Wisconsin set a new record for COVID-19 deaths on Wednesday and the surge in cases in the state threatened to overwhelm some hospitals.

Health officials reported 27 new deaths, breaking the state’s old record of 22 deaths set on May 27. The disease has killed or played a role in the death of 1,327 people in the state since the pandemic began.

Health officials reported 2,319 newly confirmed cases, bringing the total number of cases in Wisconsin to 122,274 since the pandemic began.

Wisconsin had the third-highest positivity rate of any state as of Wednesday. Hospital officials in some areas said they were close to being overwhelmed by COVID-19 patients — a scenario that health officials have been warning could happen since the pandemic began but that only now seems like it could happen.

6:35 p.m.: COVID-19 tightens grip on American heartland as infections surge in Midwest

The coronavirus tightened its grip on the American heartland, with infections surging in the Midwest, some hospitals in Wisconsin and North Dakota running low on space and the NFL postponing a game over an outbreak that’s hit the Tennessee Titans football team.

Midwestern states are seeing some of the nation’s highest per capita rates of infection, and while federal health officials again urged some governors in the region to require masks statewide, many Republicans have resisted.

Like other states, health officials in Wisconsin had warned since the pandemic began that COVID-19 patients could overwhelm hospitals. That’s now happening for some facilities as experts fear a second wave of infections in the U.S.

A record number of people with COVID-19 were hospitalized in Wisconsin. Of those 737 patients Wednesday, 205 were in intensive care, with spikes in cases in northern parts of the state driving up the numbers. The state also reported its highest single-day number of deaths — 27 — raising the toll to 1,327.

4:50 p.m.: Chicago’s outdoor dining street closures to continue into the fall and winter

After a summer of street closures dedicated to outdoor dining that saw dozens of Chicago restaurants move tables and chairs into the roadways, rest easy knowing that cold weather won’t stand in the way. Some of the shutdowns will continue this fall, and some even into the winter.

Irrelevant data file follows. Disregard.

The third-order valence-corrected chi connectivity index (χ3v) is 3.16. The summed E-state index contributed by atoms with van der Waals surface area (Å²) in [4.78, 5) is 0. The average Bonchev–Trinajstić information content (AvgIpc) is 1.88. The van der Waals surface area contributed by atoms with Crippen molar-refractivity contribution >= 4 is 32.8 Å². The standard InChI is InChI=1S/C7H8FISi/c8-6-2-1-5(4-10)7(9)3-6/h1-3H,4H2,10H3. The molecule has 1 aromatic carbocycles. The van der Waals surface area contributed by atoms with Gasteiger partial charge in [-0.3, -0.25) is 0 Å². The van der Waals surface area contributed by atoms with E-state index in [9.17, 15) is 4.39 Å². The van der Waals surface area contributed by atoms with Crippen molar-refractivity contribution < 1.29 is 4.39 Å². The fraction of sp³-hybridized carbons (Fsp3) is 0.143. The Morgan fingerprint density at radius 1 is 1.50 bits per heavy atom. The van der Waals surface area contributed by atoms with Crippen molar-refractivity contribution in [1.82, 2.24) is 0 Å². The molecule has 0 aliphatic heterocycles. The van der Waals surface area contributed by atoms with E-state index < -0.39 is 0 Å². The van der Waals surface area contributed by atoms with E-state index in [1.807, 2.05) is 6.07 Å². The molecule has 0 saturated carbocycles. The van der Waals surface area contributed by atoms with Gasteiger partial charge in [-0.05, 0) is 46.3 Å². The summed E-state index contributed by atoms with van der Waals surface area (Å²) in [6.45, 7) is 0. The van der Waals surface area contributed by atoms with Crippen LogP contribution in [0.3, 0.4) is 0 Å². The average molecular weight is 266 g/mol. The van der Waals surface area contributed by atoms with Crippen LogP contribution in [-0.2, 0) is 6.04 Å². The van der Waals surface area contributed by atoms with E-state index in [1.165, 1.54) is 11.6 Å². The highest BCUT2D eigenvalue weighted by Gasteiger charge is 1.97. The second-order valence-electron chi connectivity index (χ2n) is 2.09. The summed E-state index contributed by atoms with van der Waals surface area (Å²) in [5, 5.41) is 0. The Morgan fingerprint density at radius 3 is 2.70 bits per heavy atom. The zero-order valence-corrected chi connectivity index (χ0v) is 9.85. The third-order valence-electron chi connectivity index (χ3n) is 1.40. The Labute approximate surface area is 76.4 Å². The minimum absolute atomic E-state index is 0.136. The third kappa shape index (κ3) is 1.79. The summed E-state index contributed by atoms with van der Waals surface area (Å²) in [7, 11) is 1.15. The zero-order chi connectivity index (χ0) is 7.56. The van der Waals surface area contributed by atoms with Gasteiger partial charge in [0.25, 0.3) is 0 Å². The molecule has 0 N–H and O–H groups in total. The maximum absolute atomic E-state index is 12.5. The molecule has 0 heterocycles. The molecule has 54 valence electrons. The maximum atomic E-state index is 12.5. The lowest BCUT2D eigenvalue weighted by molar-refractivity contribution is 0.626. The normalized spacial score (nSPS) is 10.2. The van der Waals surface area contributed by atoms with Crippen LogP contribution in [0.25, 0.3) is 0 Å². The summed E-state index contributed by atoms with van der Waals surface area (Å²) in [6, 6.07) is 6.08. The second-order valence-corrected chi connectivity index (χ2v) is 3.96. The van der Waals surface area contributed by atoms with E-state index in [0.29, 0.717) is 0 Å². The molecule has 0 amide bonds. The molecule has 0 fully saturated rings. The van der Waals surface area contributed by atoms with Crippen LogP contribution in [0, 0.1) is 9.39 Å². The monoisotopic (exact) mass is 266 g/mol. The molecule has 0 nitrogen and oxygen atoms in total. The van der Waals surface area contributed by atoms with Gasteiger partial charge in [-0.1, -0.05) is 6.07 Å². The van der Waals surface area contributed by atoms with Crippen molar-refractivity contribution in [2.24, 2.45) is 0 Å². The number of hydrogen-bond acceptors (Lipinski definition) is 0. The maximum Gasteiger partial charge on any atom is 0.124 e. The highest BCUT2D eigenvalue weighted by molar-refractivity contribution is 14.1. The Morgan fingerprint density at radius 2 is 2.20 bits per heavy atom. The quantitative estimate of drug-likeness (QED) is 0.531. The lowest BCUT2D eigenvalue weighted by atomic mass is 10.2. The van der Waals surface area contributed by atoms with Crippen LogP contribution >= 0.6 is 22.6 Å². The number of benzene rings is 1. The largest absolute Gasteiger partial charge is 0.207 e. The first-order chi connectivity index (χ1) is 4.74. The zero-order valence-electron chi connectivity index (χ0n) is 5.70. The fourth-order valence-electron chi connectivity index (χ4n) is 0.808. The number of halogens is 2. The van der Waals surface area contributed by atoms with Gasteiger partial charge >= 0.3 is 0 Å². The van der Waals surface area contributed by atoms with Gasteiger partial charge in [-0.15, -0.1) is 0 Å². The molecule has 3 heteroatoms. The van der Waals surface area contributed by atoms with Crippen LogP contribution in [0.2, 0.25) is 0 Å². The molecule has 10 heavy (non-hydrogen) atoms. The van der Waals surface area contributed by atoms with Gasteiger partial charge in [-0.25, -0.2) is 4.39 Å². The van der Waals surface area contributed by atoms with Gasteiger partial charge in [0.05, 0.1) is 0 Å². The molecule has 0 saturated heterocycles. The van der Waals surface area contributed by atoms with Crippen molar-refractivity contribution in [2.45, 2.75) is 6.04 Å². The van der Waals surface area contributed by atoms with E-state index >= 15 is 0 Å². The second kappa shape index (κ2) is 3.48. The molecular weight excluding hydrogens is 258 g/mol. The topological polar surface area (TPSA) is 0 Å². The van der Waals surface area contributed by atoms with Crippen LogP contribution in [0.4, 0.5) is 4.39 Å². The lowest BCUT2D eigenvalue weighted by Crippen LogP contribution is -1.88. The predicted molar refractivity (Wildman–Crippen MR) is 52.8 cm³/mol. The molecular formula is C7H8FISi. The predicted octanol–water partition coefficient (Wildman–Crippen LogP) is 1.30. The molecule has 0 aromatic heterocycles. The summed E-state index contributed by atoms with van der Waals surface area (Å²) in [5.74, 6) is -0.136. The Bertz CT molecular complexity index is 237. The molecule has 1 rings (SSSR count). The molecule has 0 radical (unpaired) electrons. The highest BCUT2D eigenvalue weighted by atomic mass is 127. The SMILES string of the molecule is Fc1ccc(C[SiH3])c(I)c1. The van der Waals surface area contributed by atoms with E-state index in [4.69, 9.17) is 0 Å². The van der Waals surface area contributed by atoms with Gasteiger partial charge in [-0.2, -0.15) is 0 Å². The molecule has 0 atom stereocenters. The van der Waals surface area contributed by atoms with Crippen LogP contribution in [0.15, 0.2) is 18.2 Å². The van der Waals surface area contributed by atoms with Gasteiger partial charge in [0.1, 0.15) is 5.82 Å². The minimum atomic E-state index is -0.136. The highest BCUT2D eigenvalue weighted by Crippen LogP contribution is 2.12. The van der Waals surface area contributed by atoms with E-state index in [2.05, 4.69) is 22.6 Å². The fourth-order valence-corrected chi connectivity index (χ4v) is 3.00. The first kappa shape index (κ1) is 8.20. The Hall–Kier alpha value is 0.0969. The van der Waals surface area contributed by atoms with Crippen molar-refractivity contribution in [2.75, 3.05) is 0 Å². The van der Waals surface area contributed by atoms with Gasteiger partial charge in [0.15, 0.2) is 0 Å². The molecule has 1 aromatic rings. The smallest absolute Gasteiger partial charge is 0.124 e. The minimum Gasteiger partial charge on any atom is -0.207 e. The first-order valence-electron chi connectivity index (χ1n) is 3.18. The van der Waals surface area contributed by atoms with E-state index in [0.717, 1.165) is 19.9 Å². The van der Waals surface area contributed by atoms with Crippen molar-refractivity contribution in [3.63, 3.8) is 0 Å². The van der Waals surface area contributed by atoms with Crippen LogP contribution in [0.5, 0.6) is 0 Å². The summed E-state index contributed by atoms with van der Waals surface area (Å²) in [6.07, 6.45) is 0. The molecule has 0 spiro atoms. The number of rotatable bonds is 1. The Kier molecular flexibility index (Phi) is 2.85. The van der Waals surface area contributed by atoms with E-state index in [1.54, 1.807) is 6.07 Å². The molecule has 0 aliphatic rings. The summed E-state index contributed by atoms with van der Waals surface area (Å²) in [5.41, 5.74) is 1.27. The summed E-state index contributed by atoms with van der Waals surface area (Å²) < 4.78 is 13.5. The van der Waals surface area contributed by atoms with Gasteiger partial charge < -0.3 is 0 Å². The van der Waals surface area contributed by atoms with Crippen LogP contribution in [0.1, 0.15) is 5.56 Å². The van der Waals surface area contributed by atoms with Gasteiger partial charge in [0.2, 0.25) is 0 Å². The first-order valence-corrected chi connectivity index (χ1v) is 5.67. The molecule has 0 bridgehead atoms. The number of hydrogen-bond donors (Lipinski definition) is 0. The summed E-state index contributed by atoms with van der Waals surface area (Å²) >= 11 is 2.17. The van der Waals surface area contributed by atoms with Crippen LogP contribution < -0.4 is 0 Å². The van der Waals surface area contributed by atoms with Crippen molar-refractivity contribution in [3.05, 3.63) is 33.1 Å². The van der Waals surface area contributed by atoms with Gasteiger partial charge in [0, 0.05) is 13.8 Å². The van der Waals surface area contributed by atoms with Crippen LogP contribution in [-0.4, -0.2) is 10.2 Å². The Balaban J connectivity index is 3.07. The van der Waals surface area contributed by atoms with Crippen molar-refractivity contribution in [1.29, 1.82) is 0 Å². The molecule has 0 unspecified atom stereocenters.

The Chicago Department of Transportation, local chambers and officials are still working with restaurants to determine when exactly street closures will end for each area, but for the time being, many permits will be extended as needed.

3:30 p.m.: Hotel job losses in Illinois could double without additional federal aid, industry group warns. ‘We need Congress to act and act now.’

Hotel job losses in Illinois could double if Congress doesn’t pass another coronavirus stimulus bill, according to an industry group report.

At the start of the pandemic, hotels across the Chicago area furloughed and laid off workers under the strain of stay-at-home orders and suspended travel. The hotel industry, which is a large source of jobs and tax revenue for the state, has been one of the hardest hit by the health crisis. In September, leisure and hospitality jobs in Chicago were down almost 27% from 2019, according to the Bureau of Labor Statistics.

“In Illinois, winter is coming both literally and figuratively. We need Congress to act and act now,” said Michael Jacobson, president and CEO of the Illinois Hotel & Lodging Association, during a news conference Tuesday.

2:36 p.m.: Is it safe to fly during coronavirus pandemic? Research from pre-mask days reveals potential for a superspreader disaster.

While the U.S. Centers for Disease Control and Prevention has said air travel can increase the risk of getting COVID-19 because it involves spending lots of time in crowded places, the agency also has said viruses don’t spread easily on flights because of how planes filter and circulate air. And until recently, there has been little research showing the coronavirus spreads aboard planes.